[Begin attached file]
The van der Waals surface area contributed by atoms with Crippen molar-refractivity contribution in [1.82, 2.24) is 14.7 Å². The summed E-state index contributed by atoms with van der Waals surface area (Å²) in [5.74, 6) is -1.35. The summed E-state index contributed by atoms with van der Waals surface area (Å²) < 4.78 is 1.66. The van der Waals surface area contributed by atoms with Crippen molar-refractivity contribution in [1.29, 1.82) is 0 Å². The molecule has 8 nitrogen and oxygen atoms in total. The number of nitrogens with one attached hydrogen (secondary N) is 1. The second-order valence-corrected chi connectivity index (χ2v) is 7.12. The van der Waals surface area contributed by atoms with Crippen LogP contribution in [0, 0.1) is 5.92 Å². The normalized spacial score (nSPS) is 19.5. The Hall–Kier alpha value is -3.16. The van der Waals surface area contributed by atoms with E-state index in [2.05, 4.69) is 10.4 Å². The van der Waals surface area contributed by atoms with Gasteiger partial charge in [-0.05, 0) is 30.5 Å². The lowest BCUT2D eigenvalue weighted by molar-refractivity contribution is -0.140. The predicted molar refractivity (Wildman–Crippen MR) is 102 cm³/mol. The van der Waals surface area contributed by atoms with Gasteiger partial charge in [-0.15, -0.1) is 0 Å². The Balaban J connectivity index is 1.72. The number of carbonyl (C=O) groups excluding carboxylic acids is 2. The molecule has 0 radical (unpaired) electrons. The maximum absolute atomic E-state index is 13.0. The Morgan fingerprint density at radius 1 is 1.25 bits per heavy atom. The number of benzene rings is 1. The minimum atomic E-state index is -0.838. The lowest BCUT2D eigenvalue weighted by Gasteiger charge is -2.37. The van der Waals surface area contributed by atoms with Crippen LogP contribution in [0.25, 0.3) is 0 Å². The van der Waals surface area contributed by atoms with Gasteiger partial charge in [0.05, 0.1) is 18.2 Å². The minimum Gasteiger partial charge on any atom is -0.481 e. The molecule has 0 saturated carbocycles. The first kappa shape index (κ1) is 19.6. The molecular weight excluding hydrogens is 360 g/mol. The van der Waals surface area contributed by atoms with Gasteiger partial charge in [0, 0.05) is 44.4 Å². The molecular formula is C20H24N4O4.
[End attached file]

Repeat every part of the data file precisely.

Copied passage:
The van der Waals surface area contributed by atoms with Crippen molar-refractivity contribution in [1.82, 2.24) is 14.7 Å². The summed E-state index contributed by atoms with van der Waals surface area (Å²) in [5.74, 6) is -1.35. The summed E-state index contributed by atoms with van der Waals surface area (Å²) < 4.78 is 1.66. The van der Waals surface area contributed by atoms with Crippen molar-refractivity contribution in [1.29, 1.82) is 0 Å². The molecule has 8 nitrogen and oxygen atoms in total. The number of nitrogens with one attached hydrogen (secondary N) is 1. The second-order valence-corrected chi connectivity index (χ2v) is 7.12. The van der Waals surface area contributed by atoms with Crippen LogP contribution in [0, 0.1) is 5.92 Å². The normalized spacial score (nSPS) is 19.5. The Hall–Kier alpha value is -3.16. The van der Waals surface area contributed by atoms with E-state index in [2.05, 4.69) is 10.4 Å². The van der Waals surface area contributed by atoms with Gasteiger partial charge in [-0.05, 0) is 30.5 Å². The lowest BCUT2D eigenvalue weighted by molar-refractivity contribution is -0.140. The predicted molar refractivity (Wildman–Crippen MR) is 102 cm³/mol. The van der Waals surface area contributed by atoms with Gasteiger partial charge in [-0.15, -0.1) is 0 Å². The Balaban J connectivity index is 1.72. The number of carbonyl (C=O) groups excluding carboxylic acids is 2. The molecule has 0 radical (unpaired) electrons. The maximum absolute atomic E-state index is 13.0. The Morgan fingerprint density at radius 1 is 1.25 bits per heavy atom. The number of benzene rings is 1. The minimum atomic E-state index is -0.838. The lowest BCUT2D eigenvalue weighted by Gasteiger charge is -2.37. The van der Waals surface area contributed by atoms with Crippen LogP contribution in [0.25, 0.3) is 0 Å². The van der Waals surface area contributed by atoms with Gasteiger partial charge in [0.05, 0.1) is 18.2 Å². The minimum Gasteiger partial charge on any atom is -0.481 e. The molecule has 0 saturated carbocycles. The first kappa shape index (κ1) is 19.6. The molecular weight excluding hydrogens is 360 g/mol. The van der Waals surface area contributed by atoms with Gasteiger partial charge in [0, 0.05) is 44.4 Å². The molecular formula is C20H24N4O4.